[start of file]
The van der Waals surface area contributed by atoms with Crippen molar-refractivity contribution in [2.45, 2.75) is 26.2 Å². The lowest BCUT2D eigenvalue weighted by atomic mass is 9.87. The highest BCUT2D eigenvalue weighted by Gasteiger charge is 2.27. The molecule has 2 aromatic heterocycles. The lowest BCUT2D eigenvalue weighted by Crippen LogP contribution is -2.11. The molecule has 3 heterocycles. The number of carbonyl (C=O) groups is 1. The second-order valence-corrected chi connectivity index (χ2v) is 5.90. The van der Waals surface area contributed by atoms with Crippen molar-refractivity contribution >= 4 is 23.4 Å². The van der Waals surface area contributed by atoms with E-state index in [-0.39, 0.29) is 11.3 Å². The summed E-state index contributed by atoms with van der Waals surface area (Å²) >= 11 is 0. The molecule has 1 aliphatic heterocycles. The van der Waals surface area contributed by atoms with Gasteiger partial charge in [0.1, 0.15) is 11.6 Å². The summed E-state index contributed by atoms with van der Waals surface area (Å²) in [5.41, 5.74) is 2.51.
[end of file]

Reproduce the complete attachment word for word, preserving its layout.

The van der Waals surface area contributed by atoms with Crippen molar-refractivity contribution in [2.45, 2.75) is 26.2 Å². The lowest BCUT2D eigenvalue weighted by atomic mass is 9.87. The highest BCUT2D eigenvalue weighted by Gasteiger charge is 2.27. The molecule has 2 aromatic heterocycles. The lowest BCUT2D eigenvalue weighted by Crippen LogP contribution is -2.11. The molecule has 3 heterocycles. The number of carbonyl (C=O) groups is 1. The second-order valence-corrected chi connectivity index (χ2v) is 5.90. The van der Waals surface area contributed by atoms with Crippen molar-refractivity contribution >= 4 is 23.4 Å². The van der Waals surface area contributed by atoms with E-state index in [-0.39, 0.29) is 11.3 Å². The summed E-state index contributed by atoms with van der Waals surface area (Å²) >= 11 is 0. The molecule has 1 aliphatic heterocycles. The van der Waals surface area contributed by atoms with Gasteiger partial charge in [0.1, 0.15) is 11.6 Å². The summed E-state index contributed by atoms with van der Waals surface area (Å²) in [5.41, 5.74) is 2.51.